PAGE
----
During events like homecoming or reunion weekend, I love listening to the older alumni of my fraternity tell stories about their time at Cornell. I suppose that I’m a nostalgic person — an old soul — and I really enjoy trying to discern the similarities and differences between the campus dynamics of now and then. Some of them, the “’80s brothers,” share memories of their flippant college years, of wild parties, inside jokes and ridiculous traditions. All of their memories conjure in my mind an image of Cornell, 1984, like some Richard Linklater movie where boys will be boys and chase girls, Van Halen is always playing in the background, Ronald Reagan is president and it’s morning in America again – think Everybody Wants Some!!.
Of course, this world excluded a lot of people, dismissed much of the agency of women, and cast away individuals of minority cultures to mere supporting roles. My mother, who attended Rutgers during the 1980s, can offer a different perspective from the one highlighted above, one that paints all of these antics in a different light. What is fun for a few is certainly not fun for all when most people have less of a say than the dominant group. Have things really changed since this time? Looking from the outside in, things appear almost eerily similar to the ’80s. For one, there is another arch-conservative in office, one who actually borrows a great deal of imagery and glory from his ’80s predecessor. Walking around Collegetown, into Hideaway or some other locale, you can still see a lot of those old, less-than-equitable dynamics at work.
Yeah. I don’t think that the game has really changed; even if some of its teams have gained a bit of power over the years, the rules and stipulations might not have evolved much. I suppose I’m alluding to heteronormative courtship here, its zero-sum ways and all, but I may be in over my head in discussing such matters that may possibly be answered more adequately by contemplations of human nature. However, one thing I’m sure about is that fraternities, significant remnants from earlier times, are still thriving, quietly if not boldly, despite all of the recent allegations and expulsions.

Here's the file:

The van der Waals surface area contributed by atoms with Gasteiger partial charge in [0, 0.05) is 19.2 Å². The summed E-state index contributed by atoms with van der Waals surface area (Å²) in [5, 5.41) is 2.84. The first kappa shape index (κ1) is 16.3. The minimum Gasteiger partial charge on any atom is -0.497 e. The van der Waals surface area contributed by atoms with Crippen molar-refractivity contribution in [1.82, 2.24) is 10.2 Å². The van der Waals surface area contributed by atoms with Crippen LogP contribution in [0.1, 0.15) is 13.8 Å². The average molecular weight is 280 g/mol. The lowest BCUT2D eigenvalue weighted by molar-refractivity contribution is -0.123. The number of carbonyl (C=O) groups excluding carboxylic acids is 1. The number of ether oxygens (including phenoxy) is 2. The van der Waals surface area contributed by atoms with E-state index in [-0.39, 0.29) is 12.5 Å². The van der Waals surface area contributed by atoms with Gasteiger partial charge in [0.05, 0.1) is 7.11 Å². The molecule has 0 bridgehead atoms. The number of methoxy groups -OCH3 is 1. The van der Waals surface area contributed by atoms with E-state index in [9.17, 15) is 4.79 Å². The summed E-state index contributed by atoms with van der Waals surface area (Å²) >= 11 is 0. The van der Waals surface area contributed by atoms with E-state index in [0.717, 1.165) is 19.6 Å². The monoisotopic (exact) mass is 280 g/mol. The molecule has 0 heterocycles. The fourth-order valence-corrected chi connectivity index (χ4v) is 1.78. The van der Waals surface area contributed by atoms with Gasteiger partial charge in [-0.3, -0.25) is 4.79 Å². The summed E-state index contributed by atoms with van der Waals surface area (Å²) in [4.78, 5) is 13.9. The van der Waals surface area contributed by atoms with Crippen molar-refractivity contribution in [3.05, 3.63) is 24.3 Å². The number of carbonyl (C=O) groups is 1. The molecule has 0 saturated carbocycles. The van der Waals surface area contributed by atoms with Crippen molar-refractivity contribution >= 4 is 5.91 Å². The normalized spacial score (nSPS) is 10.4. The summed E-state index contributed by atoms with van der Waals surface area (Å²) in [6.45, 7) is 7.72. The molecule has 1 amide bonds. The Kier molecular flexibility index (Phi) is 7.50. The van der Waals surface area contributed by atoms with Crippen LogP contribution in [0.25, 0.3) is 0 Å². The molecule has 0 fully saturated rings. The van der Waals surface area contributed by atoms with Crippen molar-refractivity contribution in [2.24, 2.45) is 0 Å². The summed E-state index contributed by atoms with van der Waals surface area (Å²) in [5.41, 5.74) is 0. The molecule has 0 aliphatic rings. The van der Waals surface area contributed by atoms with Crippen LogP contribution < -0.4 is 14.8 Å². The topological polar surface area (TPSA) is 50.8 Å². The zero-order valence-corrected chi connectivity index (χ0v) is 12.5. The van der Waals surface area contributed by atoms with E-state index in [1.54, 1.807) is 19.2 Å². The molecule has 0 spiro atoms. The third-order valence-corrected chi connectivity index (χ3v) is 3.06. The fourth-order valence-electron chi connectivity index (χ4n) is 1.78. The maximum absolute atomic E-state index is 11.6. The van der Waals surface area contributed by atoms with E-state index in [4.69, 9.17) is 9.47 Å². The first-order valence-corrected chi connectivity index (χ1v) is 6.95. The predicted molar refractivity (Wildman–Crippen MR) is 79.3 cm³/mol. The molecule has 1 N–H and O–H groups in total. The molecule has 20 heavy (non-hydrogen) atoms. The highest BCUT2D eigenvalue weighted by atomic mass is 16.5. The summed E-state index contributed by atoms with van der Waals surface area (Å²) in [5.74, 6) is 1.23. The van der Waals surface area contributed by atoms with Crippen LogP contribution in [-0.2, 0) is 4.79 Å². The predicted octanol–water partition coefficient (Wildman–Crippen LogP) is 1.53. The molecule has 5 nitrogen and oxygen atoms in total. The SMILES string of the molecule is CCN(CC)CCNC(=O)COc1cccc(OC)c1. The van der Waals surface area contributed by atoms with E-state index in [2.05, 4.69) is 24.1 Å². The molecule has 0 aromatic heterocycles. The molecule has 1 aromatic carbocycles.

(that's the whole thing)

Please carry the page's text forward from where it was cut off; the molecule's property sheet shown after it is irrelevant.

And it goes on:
The title of this piece refers to the art-frat aesthetic. While some of you may know exactly what I’m talking about, I’ll avoid writing in broad generalizations and explain what I mean. Fraternities often bring to mind thoughts of the machismo, of hyper-masculinity, of cold, insensitive hazing and Keystone abuse, and ultimately, a gritty, who-cares mentality. Let’s call this the conventional frat aesthetic. The art-frat aesthetic, meanwhile, operates under a different guise. It’s the house of musicians, of guitarists and DJs who produce music. It’s the party hosted by English majors and architecture students. It’s when you walk into a frat boy’s room and instead of an American flag and letters on the wall, you find a Joy Division poster and a van Gogh painting (guilty as charged). This latter group does indeed practice the same traditions as the former, but it merely trades the tank top for the eccentrically printed, button-down shirt while it takes part in it all.
From the outset, it may seem great that fraternities are liberalizing and progressing their images in such a way. Something about it certainly looks more inclusive. Frankly, I think the more conventional frat aesthetic is waning and is more of a stereotype at this point in time. I remember feeling rather surprised by the whole thing when I rushed; I was shocked to learn that talking about my favorite Miles Davis albums actually made me seem cooler than the guys who just wanted to mention the girls and partying they had experienced. On one hand, I am tempted to deem it an entirely good thing that some of these groups are embracing such an aesthetic, allowing young men to express themselves where in many other spaces they might not find the opportunity to do so. Nevertheless, there is a specter at work here, as the aesthetic may be nothing but an added layer. Under the artsy image there exists the old potential for the same conversations, the same homogenous viewpoints, the same dismissals and objectifications of women.
I don’t mean to castigate anyone, especially those individuals who have a true love for what they do. To them, I urge you to continue being genuine. I certainly don’t believe that all or even most members of fraternities are like this, nor do I assert that fraternity members are the only ones capable of feigning artistic profundity, objectifying people and exploiting heteronormative inequities just to get what they want. Rather, I simply do not want to see certain institutions mistook for being something that they are not. Keep up the art aesthetic, but at least acknowledge, if not with a little irony, that it’s there.
Nick Swan is a senior in the College of Arts and Sciences. He can be reached at email@example.com. Swan’s Song runs alternate Thursdays this semester.